mindful eating ymca

March 20, 2023

YMCA’s mindful eating program focuses on the HOW of healthy eating

Who can say they’ve never eaten a quick breakfast in the car or consumed a bag of chips because they missed a meal—almost every week? Many Denverites live increasingly fast paced lives, but distracted eating or quickly isn’t what our bodies crave. Taking a moment to slow down and pay attention can make a huge difference for satisfaction and health, which is why the YMCA of Metro Denver has spearheaded a program dedicated to mindful eating.

The Y has offered nutritional consultations for years, but this program stands out as an entirely different sort of offering. This isn’t a diet course. In fact, course instructor and YMCA Nutritionist Elizabeth Bravman calls it “the opposite.” It isn’t really even about what to or not to eat—it’s all about the “how.” 

“It is about paying attention to what your body really needs and when. It is a practice for being mindful in your eating and eating experiences,” Bravman shared. As a nutrition specialist with years of experience with teaching people how to eat on a budget, she created the course due to a real-life realization of her own. “I realized that I was mindlessly eating… I was disconnected. I was never present in the act of eating or paying attention to when I was hungry or stopping when I was satisfied.”

Bravman rightly recognized that she was not the only one. “I wanted to bring that into focus for others… a group where people felt supported with mindful and healthy eating.”

The result was a series of first-time nutrition sessions centered around paying attention and asking questions during the process of eating. For instance:

  • Am I truly hungry?
  • Am I satisfied?
  • Am I setting myself up for success with how my food is served?
  • Am I enjoying my food?

The course proceeds to unpack each topic. One participant shared how they spent a session using “all five senses on food. We used grapes in class and thought about what they look like, how they smell, etc. It helps you appreciate food for what it is and not just something you put in your mouth.”

“Being curious sparks awareness, which can spark more curiosity,” Bravman explained. “There is no one approach—unlike a diet, it is a practice. It looks different for everyone.”

As participants consider how they are eating in the program, Bravman challenges them to put what they are learning each week into practice with tips and tricks tailored to their own experiences. Suggestions range from tactics to redirect boredom from food to activities and simple ways to be mindful when eating at parties and during other activities, like watching TV. Since sessions are capped at ten participants, there is plenty of space and time for real connections, sharing and encouragement.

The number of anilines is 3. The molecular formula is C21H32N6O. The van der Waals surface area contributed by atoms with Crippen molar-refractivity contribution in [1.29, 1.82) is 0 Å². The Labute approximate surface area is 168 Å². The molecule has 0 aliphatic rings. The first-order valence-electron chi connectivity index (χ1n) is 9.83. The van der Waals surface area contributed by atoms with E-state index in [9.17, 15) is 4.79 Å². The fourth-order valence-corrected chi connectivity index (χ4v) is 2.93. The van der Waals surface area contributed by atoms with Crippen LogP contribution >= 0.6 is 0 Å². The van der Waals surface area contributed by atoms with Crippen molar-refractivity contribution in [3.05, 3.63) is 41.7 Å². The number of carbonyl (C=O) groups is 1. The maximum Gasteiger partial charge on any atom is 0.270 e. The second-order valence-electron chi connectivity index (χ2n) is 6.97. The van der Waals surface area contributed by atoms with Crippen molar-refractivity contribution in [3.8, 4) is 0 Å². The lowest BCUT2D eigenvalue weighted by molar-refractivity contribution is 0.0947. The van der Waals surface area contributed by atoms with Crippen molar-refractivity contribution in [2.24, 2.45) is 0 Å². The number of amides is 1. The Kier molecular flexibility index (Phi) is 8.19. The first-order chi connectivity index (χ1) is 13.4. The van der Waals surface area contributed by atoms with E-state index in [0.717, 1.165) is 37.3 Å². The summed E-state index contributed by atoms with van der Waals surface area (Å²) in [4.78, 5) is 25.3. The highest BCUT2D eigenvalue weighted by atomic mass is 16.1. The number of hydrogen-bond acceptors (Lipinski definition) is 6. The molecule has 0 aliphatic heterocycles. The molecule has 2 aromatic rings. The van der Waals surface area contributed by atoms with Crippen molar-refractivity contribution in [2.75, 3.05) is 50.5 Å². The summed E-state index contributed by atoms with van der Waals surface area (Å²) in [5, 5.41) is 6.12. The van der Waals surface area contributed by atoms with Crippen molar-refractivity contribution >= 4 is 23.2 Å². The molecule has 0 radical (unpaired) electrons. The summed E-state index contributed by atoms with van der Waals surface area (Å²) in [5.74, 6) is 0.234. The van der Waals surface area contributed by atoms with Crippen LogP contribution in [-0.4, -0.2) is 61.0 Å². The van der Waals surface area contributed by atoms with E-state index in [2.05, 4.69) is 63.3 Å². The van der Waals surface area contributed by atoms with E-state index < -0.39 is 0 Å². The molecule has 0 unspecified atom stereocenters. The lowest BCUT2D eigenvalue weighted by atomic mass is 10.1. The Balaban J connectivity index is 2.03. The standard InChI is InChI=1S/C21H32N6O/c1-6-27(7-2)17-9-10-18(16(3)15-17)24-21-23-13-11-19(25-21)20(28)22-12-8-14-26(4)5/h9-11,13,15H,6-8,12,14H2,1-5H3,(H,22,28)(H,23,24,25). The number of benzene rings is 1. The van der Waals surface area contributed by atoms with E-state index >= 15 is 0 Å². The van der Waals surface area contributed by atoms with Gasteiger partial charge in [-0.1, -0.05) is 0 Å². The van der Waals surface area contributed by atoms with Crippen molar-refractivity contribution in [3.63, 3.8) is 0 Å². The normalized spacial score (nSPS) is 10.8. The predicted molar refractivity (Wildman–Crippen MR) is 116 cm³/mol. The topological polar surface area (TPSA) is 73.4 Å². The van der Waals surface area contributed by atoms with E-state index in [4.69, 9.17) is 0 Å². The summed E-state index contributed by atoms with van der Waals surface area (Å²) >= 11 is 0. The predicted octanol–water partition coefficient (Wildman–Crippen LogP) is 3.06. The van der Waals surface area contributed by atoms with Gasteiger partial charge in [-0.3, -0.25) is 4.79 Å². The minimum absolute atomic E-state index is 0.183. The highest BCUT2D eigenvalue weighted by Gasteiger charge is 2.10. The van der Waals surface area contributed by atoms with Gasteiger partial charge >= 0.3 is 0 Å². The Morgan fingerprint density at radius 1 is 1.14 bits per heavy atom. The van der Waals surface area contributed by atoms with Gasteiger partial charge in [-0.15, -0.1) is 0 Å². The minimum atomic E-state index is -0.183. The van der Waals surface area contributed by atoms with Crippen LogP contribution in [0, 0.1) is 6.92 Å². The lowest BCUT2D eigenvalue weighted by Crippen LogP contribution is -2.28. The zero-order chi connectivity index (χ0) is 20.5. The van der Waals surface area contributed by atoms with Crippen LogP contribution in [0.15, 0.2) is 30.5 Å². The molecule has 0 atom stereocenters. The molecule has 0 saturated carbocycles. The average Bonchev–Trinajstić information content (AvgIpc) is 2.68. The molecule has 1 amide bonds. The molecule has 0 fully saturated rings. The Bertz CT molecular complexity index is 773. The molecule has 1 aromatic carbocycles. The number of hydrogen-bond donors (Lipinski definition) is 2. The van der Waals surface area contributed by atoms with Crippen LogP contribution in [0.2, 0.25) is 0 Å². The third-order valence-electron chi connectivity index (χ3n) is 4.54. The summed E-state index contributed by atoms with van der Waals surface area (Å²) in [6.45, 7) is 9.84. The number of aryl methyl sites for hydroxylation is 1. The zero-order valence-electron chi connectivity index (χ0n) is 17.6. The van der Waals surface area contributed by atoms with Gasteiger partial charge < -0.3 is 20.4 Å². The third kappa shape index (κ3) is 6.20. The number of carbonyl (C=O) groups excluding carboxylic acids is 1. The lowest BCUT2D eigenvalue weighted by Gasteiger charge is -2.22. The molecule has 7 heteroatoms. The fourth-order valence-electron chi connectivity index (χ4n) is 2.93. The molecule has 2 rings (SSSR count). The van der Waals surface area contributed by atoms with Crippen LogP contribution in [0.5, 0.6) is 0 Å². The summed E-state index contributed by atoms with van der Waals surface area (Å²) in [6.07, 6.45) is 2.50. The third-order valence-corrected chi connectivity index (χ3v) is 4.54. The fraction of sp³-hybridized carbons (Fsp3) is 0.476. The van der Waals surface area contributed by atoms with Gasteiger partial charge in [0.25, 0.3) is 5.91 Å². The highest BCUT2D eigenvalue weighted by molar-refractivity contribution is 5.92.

“Some people eat when stressed. Others forget to eat,” shared Jane, one recent class participant. “Being aware is so important, and then when you’re more aware you can use the handouts as tools to address the issues.”

Curiosity brought Jane to the class, and she came away with much more than anticipated. “I would certainly recommend it… It was an eye-opener class. A lot of it may be things you’ve heard before, but you’re hearing, doing and processing it in a different way.”

“I love watching some of the little “ah hah” moments that people have,” Bravman added. “Some label foods as good or bad, and sometimes people realize that by labeling things as bad, it gives those foods more value and makes it hard to control eating them. Instead, it can help to have those craved foods around, but only eat them intentionally when they can be savored… [That kind of mindfulness] gets rid of the guilt and shame and stops the whole cycle. It’s so cool to see how it changes some people’s whole relationship with eating and enjoyment.”

For Jane and others, the benefits went beyond eating as well. “You can start applying the same tactics to other things you do,” Jane shared. “If you’re a person who rushes, stop rushing around and start thinking ‘why am I doing what I am doing right now? Does it really matter?’ We’re often so busy that we don’t pay attention to our daily lives, and we don’t appreciate anything. Being more mindful can provide better opportunities to enjoy and remember things—slow down and be in the moment.”

Sounds like a great antidote to the current, fast paced culture, and a door to a healthier future for those of all ages.

Learn more about YMCA’s mindful eating program and the Y’s other nutritional programs.